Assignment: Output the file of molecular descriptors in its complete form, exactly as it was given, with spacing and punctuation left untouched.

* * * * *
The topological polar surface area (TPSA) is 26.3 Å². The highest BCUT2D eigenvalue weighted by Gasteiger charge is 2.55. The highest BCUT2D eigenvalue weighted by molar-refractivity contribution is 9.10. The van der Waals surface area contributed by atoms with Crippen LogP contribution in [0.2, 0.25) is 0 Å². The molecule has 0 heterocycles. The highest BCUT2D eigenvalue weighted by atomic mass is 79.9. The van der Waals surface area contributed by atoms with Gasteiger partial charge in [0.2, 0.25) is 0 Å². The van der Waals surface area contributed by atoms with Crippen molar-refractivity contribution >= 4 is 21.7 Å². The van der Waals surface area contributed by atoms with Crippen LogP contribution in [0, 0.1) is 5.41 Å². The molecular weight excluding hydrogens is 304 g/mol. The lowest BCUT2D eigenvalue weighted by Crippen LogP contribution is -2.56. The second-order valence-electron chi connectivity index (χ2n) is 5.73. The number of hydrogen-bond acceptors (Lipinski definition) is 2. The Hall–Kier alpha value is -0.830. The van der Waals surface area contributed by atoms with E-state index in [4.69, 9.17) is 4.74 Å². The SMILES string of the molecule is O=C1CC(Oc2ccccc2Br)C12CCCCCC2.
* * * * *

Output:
The topological polar surface area (TPSA) is 26.3 Å². The highest BCUT2D eigenvalue weighted by Gasteiger charge is 2.55. The highest BCUT2D eigenvalue weighted by molar-refractivity contribution is 9.10. The van der Waals surface area contributed by atoms with Crippen LogP contribution in [0.2, 0.25) is 0 Å². The molecule has 0 heterocycles. The highest BCUT2D eigenvalue weighted by atomic mass is 79.9. The van der Waals surface area contributed by atoms with Gasteiger partial charge in [0.2, 0.25) is 0 Å². The van der Waals surface area contributed by atoms with Crippen molar-refractivity contribution >= 4 is 21.7 Å². The van der Waals surface area contributed by atoms with Crippen LogP contribution in [0, 0.1) is 5.41 Å². The molecular weight excluding hydrogens is 304 g/mol. The lowest BCUT2D eigenvalue weighted by Crippen LogP contribution is -2.56. The second-order valence-electron chi connectivity index (χ2n) is 5.73. The number of hydrogen-bond acceptors (Lipinski definition) is 2. The Hall–Kier alpha value is -0.830. The van der Waals surface area contributed by atoms with E-state index in [4.69, 9.17) is 4.74 Å². The SMILES string of the molecule is O=C1CC(Oc2ccccc2Br)C12CCCCCC2.